Digital divides exist in all societies: for example, the gender imbalance in regard to access to technology. The Internet Affordability Report (Alliance for Affordable Internet, 2020) and Internet accessibility reports (International Telecommunication Union, 2021, OECD, 2021) highlight such imbalances and inequalities on a global scale. The digital divide can be understood as an intersectional inequality, often the result of multiple inequalities and discriminations. For example, women have significantly less access to the newest technology and therefore have less opportunities to work on the required competences. This leads, for example, to less access to new technology in the workplace, hurdles in STEM education, and bias in recruiting processes. Considering the global inequality between the global North and the global South exclusion is also worth highlighting.
- Sensitize to existing divides in the learners’ contexts
- Assess elements of different divides
- Explore strategies for overcoming them
Collect (flipchart, digital board or Etherpad): Which digital divides do you know of?
Dimensions of the digital divide
Centre – Periphery
Poor – Rich
Educated – Less-educated
Area with capable Internet – Area with inefficient Internet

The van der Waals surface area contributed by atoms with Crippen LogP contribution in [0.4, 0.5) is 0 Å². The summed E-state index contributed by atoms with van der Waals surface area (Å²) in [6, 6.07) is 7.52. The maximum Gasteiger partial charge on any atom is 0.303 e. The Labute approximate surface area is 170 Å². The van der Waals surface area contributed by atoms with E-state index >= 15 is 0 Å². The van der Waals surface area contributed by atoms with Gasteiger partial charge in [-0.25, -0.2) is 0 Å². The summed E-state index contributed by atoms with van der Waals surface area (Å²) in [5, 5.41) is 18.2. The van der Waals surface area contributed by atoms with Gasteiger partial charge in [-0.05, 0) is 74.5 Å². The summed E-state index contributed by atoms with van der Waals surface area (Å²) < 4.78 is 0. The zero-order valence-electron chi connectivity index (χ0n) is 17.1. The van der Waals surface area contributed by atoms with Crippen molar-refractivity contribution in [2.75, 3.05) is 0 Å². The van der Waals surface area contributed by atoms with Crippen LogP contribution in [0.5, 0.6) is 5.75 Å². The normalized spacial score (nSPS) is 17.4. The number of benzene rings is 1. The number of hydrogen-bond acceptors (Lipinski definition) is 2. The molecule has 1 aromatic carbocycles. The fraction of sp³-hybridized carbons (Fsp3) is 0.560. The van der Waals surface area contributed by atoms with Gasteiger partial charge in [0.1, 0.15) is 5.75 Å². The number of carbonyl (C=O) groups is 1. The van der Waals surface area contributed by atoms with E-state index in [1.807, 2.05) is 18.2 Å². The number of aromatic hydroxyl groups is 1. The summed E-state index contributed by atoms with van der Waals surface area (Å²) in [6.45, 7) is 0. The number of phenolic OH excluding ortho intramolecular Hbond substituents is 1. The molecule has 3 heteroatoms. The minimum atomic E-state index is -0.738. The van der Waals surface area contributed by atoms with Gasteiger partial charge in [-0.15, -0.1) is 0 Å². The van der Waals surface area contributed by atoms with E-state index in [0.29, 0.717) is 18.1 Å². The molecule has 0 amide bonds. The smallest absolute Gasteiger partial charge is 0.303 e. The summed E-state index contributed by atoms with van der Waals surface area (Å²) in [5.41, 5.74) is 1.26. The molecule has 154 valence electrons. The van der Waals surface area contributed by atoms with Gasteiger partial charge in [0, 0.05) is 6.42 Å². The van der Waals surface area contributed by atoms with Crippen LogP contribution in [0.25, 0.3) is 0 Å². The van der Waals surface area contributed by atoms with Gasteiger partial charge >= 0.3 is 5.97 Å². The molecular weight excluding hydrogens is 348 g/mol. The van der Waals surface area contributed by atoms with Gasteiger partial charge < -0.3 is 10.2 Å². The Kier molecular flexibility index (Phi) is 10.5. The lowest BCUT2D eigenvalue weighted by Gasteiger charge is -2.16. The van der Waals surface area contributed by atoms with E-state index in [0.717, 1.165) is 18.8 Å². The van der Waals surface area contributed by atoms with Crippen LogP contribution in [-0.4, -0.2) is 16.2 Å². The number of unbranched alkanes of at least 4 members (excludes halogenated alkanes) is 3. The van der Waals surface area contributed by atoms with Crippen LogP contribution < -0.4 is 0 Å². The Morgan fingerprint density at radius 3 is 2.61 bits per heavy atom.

Male – Female
Young – Old
Minority – Majority
Easy use – Hurdles to usability (e.g. people with disabilities)
- Further reading about Digital Divide
2. Present some examples and ask the group to add.
Accessibility, availability of broadband Internet or hardware; education and competences; restrictions of hardware and services; discrimination (i.e., gender, age, social and cultural belonging, physical characteristics); being located geographically distant from popular centers; censorship, etc.
3. Discuss in smaller groups which of these aspects are especially relevant for the learners, with a focus on the most relevant ones.
- Which divides are most serious in your society?
- What is their impact on the society or on you?
- Where are there intersections?
- How could we lower the divide(s)?
- What are reasons for some to leave it as it is?
- Which groups work on lowering them?
- What can I/we do?
- Alliance for Affordable Internet (2020). The Affordability Report 2020. Web Foundation. https://a4ai.org/affordability-report/
- International Telecommunication Union (2021). Connectivity in the Least Developed Countries Status report 2021. Geneva. Michael Minges, ICT Data and Analytics Division of the ITU Telecommunication Development Bureau (BDT) and United Nations Office of the High Representative for the Least Developed Countries, Landlocked Developing Countries and Small Island Developing States (UN-OHRLL). https://www.itu.int/hub/publication/D-LDC-ICTLDC.2021-2021/
- OECD (2021), Internet access (indicator). https://doi.org/10.1787/69c2b997-en (Accessed on 13 December 2021)
Researcher in Sociology. PhD in Methodology of Social Research and Applied Sociology at University of Milano. Facilitator at Democracy and Human Right Education in Europe (DARE).
Editor of Competendo. Coordinator of the project DIGIT-AL Digital Transformation in Adult Learning for Active Citizenship. Network Secretary of the DARE network. Topics: active citizenship, civil society, digital transformation, non-formal and lifelong learning, capacity building. Blogs here: Blog: Civil Resilience. Email: firstname.lastname@example.org